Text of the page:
LONDON – Former Prime Minister Tony Blair testified Monday he never challenged the influential British press because doing so would have plunged his administration in a drawn-out and politically damaging fight.
Blair led Britain from 1997 to 2007, and his Labour Party government has been criticized by many -- including some of Blair's former colleagues -- as having been too close to the country's powerful press.
Blair, speaking under oath at an inquiry into media ethics, said the issue wasn't that he and Britain's media elite were too cozy, but that he had to manage them carefully.
"You were in a position where you were dealing with very powerful people who had a big impact on the political system," Blair explained. "If they were against you, they were absolutely all-out against you."
Blair's testimony was briefly interrupted when a heckler burst in through a secure corridor behind inquiry leader Lord Justice Brian Leveson, shouting: "This man should be arrested for war crimes," before being removed by security.
Leveson, looking ruffled, said he would investigate how the man managed to sneak in.
Blair's time in office was marked by a contentious relationship with the country's press, particularly after his deeply unpopular decision to invade Iraq alongside then-U.S. President George W. Bush.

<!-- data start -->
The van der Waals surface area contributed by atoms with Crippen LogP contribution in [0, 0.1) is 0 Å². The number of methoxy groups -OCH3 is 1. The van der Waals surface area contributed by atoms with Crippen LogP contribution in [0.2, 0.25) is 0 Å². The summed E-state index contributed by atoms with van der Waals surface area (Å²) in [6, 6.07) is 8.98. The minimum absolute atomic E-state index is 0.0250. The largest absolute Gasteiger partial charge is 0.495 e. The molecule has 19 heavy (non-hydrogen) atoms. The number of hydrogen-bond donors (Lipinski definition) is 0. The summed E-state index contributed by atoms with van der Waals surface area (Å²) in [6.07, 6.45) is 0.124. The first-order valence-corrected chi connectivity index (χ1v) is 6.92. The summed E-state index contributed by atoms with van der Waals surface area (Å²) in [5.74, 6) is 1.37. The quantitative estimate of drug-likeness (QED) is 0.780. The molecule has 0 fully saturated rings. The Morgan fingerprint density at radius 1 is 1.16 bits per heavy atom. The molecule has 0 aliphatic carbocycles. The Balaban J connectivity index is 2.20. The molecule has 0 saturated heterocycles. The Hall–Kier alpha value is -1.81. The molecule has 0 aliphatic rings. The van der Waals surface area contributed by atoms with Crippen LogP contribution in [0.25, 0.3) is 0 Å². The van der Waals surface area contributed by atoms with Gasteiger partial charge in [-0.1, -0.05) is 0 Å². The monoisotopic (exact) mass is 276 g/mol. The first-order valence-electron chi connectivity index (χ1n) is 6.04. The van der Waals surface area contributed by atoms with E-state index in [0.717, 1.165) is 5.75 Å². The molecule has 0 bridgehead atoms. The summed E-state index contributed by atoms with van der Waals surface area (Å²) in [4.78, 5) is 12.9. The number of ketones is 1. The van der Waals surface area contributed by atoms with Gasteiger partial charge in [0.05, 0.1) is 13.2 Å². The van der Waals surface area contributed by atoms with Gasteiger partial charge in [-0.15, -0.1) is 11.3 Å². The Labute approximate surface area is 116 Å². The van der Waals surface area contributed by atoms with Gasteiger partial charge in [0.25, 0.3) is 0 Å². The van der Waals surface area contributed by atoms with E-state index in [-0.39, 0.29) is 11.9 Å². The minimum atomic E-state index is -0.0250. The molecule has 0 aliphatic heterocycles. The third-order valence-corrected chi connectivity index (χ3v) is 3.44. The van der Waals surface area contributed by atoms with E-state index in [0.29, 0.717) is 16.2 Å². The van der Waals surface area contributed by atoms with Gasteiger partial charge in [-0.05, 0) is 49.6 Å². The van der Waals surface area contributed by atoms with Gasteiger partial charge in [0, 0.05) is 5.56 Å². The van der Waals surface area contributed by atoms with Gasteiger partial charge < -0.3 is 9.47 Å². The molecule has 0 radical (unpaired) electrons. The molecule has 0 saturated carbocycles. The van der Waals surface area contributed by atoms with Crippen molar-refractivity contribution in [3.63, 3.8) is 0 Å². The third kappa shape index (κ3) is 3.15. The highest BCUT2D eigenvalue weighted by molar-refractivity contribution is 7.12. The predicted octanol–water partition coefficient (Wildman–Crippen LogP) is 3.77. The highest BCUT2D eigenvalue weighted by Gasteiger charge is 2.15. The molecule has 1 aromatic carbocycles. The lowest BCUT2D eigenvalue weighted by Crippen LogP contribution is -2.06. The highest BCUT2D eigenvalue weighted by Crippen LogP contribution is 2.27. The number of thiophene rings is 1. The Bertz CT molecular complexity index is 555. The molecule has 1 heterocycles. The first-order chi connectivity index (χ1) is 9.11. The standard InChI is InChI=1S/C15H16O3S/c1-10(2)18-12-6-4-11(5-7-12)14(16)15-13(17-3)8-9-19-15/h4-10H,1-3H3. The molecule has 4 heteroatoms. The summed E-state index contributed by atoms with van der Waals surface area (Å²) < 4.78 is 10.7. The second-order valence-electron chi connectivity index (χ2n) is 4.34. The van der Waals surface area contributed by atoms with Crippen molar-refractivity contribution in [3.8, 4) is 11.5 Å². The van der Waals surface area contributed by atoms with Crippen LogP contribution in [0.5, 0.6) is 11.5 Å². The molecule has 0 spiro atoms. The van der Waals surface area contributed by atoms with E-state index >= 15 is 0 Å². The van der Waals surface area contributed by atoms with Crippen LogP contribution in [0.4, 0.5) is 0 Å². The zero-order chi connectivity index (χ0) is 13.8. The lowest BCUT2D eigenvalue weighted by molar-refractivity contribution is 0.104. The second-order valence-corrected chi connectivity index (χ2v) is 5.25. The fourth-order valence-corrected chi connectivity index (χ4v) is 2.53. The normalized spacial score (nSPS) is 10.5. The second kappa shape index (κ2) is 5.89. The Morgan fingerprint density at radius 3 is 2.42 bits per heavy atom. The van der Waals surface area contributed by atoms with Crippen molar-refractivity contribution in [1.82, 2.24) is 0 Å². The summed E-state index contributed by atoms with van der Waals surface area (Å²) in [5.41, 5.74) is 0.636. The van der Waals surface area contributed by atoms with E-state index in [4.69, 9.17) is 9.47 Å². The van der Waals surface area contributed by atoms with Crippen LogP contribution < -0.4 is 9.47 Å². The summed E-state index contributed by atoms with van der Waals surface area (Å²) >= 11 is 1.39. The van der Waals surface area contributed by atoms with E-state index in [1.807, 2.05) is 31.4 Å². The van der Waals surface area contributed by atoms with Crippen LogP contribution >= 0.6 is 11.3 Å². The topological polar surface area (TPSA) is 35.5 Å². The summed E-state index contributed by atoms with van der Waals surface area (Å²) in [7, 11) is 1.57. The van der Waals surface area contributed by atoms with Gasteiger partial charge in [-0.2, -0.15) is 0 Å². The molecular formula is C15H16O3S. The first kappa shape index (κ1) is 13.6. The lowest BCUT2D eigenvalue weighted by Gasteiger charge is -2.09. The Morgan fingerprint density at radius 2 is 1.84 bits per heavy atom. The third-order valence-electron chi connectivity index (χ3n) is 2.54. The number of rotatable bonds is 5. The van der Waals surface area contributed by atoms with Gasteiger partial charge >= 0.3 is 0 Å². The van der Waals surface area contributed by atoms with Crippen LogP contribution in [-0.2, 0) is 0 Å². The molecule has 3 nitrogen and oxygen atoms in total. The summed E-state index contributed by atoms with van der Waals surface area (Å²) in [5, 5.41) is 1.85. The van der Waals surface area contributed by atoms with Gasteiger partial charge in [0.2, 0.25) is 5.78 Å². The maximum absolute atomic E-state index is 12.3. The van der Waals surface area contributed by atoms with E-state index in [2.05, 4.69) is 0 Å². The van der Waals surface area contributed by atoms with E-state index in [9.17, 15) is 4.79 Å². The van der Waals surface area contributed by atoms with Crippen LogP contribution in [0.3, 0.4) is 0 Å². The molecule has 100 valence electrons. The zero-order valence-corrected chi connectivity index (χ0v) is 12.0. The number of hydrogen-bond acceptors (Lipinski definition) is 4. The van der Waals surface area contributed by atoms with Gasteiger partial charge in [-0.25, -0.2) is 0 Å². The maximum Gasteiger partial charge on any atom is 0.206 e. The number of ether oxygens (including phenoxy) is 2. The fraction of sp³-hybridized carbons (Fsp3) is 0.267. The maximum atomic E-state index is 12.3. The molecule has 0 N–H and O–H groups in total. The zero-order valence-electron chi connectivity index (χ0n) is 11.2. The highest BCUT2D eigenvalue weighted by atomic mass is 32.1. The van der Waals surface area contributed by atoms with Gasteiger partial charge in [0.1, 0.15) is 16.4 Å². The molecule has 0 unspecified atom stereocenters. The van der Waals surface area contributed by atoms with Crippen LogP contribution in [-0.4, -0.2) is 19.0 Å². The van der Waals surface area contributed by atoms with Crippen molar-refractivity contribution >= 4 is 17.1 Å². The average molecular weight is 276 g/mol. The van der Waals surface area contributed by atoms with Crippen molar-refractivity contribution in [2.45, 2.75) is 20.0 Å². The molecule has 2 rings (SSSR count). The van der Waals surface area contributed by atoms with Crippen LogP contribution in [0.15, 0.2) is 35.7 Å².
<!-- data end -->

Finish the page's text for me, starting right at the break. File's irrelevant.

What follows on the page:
But it was also marked by unusually warm relations between the left-wing Labour Party and Rupert Murdoch's News Corp.
Blair became a godfather to one of Murdoch's children and his government has since been described by several colleagues as being too close to the media mogul for comfort.
Blair said Murdoch was just one of several media tycoons who could make life difficult if they weren't happy with a position he was taking. Blair, whose government was often criticized for trying to manipulate or bully the media, said what he was doing was trying to work around the power that newspapers wielded.
"I took the strategic decision to manage this, not confront it," he said.
Blair's appearance kicked off an important week at the judge-led inquiry. Several senior politicians have appeared at the investigation set up last year in the wake of a phone hacking scandal when it emerged that reporters at the Murdoch-owned News of the World tabloid had routinely hacked into the phones of public figure and crime victims.
The scandal has rocked Britain's establishment, leading to the arrest or resignation of dozens of journalists, executives, political operatives and police, prison and military officials. It's also exposed a pattern of wrongdoing across the British press, from bribery to blackmail.
Leveson is examining whether politicians failed to curb the activities of renegade journalists because they were too close to the media -- or too scared of it.
Current ministers including Culture Secretary Jeremy Hunt, Education Minister Michael Gove and Home Secretary Theresa May will also testify this week.
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